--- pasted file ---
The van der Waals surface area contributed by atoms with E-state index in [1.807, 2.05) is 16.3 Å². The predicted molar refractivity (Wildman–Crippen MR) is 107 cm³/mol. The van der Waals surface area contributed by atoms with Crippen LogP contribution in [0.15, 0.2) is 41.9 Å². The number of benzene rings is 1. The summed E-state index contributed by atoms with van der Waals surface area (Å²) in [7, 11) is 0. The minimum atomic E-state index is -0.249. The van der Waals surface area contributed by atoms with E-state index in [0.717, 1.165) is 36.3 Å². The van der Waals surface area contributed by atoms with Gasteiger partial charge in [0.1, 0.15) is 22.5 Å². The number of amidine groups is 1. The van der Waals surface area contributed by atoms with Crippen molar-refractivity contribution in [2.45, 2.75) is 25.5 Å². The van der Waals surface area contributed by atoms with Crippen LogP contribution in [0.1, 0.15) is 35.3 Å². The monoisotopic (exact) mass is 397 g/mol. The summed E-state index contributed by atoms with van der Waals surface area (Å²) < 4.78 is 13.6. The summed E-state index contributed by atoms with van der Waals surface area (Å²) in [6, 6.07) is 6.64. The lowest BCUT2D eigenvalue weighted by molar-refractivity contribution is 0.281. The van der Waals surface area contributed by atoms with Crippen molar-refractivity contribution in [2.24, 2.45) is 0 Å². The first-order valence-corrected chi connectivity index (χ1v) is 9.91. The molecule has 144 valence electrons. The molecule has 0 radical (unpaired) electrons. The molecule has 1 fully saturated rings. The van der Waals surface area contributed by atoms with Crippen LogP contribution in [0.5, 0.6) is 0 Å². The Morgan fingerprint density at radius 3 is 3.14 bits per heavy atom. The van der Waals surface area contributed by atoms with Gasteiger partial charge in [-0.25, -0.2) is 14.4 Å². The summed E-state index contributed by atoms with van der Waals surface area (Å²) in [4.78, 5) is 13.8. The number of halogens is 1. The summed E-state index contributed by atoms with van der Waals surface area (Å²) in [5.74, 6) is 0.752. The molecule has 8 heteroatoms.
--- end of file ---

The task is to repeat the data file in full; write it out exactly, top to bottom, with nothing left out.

The van der Waals surface area contributed by atoms with E-state index in [1.807, 2.05) is 16.3 Å². The predicted molar refractivity (Wildman–Crippen MR) is 107 cm³/mol. The van der Waals surface area contributed by atoms with Crippen LogP contribution in [0.15, 0.2) is 41.9 Å². The number of benzene rings is 1. The summed E-state index contributed by atoms with van der Waals surface area (Å²) in [7, 11) is 0. The minimum atomic E-state index is -0.249. The van der Waals surface area contributed by atoms with E-state index in [0.717, 1.165) is 36.3 Å². The van der Waals surface area contributed by atoms with Gasteiger partial charge in [0.1, 0.15) is 22.5 Å². The number of amidine groups is 1. The van der Waals surface area contributed by atoms with Crippen molar-refractivity contribution in [2.45, 2.75) is 25.5 Å². The van der Waals surface area contributed by atoms with Crippen LogP contribution in [0.1, 0.15) is 35.3 Å². The monoisotopic (exact) mass is 397 g/mol. The summed E-state index contributed by atoms with van der Waals surface area (Å²) < 4.78 is 13.6. The summed E-state index contributed by atoms with van der Waals surface area (Å²) in [6, 6.07) is 6.64. The lowest BCUT2D eigenvalue weighted by molar-refractivity contribution is 0.281. The van der Waals surface area contributed by atoms with Crippen molar-refractivity contribution in [2.24, 2.45) is 0 Å². The first-order valence-corrected chi connectivity index (χ1v) is 9.91. The molecule has 144 valence electrons. The molecule has 0 radical (unpaired) electrons. The molecule has 1 fully saturated rings. The van der Waals surface area contributed by atoms with Crippen LogP contribution in [0.5, 0.6) is 0 Å². The Morgan fingerprint density at radius 3 is 3.14 bits per heavy atom. The van der Waals surface area contributed by atoms with Gasteiger partial charge in [-0.25, -0.2) is 14.4 Å². The summed E-state index contributed by atoms with van der Waals surface area (Å²) in [4.78, 5) is 13.8. The number of halogens is 1. The summed E-state index contributed by atoms with van der Waals surface area (Å²) in [5.74, 6) is 0.752. The molecule has 8 heteroatoms.